I'm not justifying anything. Just asking a question.
And I wasn't attcking you, so don't be defensive.
But the premise is that you are assuming/justifying that the company would consciously not do what was needed to fix the problem and avoid injuries by preempting the expected injury.
What I'm saying is that you can't always go to the end result, then back up just one step to find the culprit.
You have to get to the source of the problem, which was the company not doing the right thing in the first place.
They did wrong, and so in the end, wrong was done to them (business closing) and others (people losing jobs, injuries to customers, etc)
It's easy to point fingers at the most immediate target, i.e. the whistle blower, but no whistle would have been blown if there was nothing wrong.
The justification is that we need a scapegoat, and Mr. Whistle Blower is an easier and more assessible target that Gigantor Corp. So, we'll just pretend the whisle blower is the cause of the losses. We justify that it would be too much work to punish the real wrongdoer, when an easy target is standing right there.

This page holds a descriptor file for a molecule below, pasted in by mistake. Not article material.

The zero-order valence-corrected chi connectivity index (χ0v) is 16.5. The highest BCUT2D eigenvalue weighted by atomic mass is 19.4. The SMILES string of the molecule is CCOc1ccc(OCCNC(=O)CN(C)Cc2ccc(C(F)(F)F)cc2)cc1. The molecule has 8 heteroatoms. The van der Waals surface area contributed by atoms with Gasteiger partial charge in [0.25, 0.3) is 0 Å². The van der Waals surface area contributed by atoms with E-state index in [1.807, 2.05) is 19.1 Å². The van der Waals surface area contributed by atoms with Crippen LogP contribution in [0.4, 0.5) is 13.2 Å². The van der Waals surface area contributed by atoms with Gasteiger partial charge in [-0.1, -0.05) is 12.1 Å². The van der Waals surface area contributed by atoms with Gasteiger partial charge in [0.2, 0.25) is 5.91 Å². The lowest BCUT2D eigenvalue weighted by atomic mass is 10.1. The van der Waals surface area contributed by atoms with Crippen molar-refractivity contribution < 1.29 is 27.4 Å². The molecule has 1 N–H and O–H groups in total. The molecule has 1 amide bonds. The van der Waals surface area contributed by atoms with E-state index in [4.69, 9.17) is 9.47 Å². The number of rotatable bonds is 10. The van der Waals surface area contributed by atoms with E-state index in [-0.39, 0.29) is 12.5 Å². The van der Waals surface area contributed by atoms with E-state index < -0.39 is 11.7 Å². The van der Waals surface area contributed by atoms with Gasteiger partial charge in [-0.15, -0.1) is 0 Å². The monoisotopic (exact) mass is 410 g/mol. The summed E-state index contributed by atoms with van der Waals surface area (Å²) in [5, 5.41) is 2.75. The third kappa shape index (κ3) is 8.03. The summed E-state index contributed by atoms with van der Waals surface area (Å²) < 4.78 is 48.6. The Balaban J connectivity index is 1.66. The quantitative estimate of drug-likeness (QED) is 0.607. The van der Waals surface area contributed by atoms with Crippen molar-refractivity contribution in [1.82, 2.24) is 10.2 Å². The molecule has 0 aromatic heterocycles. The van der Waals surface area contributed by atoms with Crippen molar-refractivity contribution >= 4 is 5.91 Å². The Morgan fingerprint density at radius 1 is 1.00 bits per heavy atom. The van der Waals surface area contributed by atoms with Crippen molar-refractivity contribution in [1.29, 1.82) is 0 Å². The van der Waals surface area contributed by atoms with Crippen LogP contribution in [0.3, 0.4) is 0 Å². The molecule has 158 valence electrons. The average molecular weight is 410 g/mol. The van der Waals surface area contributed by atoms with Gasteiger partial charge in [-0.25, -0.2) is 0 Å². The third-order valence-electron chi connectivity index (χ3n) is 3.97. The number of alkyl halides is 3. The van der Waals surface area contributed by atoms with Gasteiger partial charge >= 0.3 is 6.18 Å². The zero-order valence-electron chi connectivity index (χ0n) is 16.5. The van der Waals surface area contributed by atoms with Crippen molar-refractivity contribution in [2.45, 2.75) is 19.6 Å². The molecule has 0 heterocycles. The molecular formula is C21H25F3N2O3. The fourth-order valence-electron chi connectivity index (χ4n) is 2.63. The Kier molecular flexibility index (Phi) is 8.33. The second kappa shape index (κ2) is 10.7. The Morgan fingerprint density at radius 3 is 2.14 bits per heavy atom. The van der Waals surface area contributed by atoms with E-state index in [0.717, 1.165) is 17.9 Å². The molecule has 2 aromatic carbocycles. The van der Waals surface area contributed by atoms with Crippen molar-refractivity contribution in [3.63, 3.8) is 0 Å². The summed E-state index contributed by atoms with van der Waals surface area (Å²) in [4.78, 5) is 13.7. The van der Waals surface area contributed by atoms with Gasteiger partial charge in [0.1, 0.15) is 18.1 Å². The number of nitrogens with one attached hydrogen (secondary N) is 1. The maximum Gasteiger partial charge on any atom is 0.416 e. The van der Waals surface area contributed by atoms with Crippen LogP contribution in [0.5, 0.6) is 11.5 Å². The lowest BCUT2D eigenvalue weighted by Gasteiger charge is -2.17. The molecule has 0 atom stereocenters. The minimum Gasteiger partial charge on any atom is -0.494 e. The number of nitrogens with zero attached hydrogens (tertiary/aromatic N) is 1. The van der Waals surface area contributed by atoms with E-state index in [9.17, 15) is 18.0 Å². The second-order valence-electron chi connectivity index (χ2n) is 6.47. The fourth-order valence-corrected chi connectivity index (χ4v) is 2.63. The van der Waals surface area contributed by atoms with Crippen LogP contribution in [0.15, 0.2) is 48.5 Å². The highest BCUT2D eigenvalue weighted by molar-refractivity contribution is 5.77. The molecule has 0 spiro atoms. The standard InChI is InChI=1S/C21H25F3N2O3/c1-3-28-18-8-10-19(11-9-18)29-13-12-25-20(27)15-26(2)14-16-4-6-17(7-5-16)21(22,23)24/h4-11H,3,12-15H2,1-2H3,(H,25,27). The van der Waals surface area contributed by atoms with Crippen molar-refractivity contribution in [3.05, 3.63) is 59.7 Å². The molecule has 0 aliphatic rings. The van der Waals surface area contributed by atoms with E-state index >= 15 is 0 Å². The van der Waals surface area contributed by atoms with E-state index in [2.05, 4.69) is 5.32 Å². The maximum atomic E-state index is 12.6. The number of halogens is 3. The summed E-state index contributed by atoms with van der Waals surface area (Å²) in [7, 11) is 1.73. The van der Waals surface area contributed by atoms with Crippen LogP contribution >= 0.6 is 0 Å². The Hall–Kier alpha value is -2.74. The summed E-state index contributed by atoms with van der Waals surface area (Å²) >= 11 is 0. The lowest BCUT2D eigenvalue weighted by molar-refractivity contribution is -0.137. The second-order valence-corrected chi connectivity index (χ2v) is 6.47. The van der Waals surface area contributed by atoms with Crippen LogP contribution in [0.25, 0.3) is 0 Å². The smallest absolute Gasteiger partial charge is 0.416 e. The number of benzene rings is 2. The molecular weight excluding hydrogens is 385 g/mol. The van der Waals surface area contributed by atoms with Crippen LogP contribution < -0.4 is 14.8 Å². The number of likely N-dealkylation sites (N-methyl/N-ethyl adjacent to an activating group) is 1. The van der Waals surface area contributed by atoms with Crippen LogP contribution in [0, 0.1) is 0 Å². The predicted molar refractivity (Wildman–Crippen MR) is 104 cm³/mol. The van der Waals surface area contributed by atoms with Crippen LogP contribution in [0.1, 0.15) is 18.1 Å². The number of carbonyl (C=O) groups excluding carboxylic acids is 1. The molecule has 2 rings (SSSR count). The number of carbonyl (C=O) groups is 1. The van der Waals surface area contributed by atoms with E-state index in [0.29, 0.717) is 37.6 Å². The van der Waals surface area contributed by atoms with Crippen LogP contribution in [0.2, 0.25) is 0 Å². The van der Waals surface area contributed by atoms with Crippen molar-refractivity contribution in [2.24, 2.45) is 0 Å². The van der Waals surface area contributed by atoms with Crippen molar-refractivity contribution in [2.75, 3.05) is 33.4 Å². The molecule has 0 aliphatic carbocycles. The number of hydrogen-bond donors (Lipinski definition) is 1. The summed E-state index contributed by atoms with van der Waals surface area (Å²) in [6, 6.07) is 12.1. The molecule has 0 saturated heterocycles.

In fact, your comment above is a good example of the same thing "I'm not justifying anything, I'm just asking a question"
Yes, I understood all along you were just asking a question, and I was just answering it.
For a reason I'm unaware of, you felt the need to express some sort of negative meaning to my answer. Perhaps because you want to believe good deeds come back to bite you in the ass, and you didn't like having to think deeper, going back to the source of the problem. I don't know, only you do at this point.
What you did with me was attempt to put the onus on me for giving an answer you may not have liked, so instead of remembering that if you ask a question, the answers are out of your control, you chose to make it sound that I was making you justify something.
The company who failed because of a faulty product they chose not to fix loves it that a scapegoat/whistler blower has been chosen to blame. You perhaps didn't like my answer, so it's my fault you didn't like it.
The whisler blowers good deed didn't come back to bite him, the companies negligence came back to haunt them.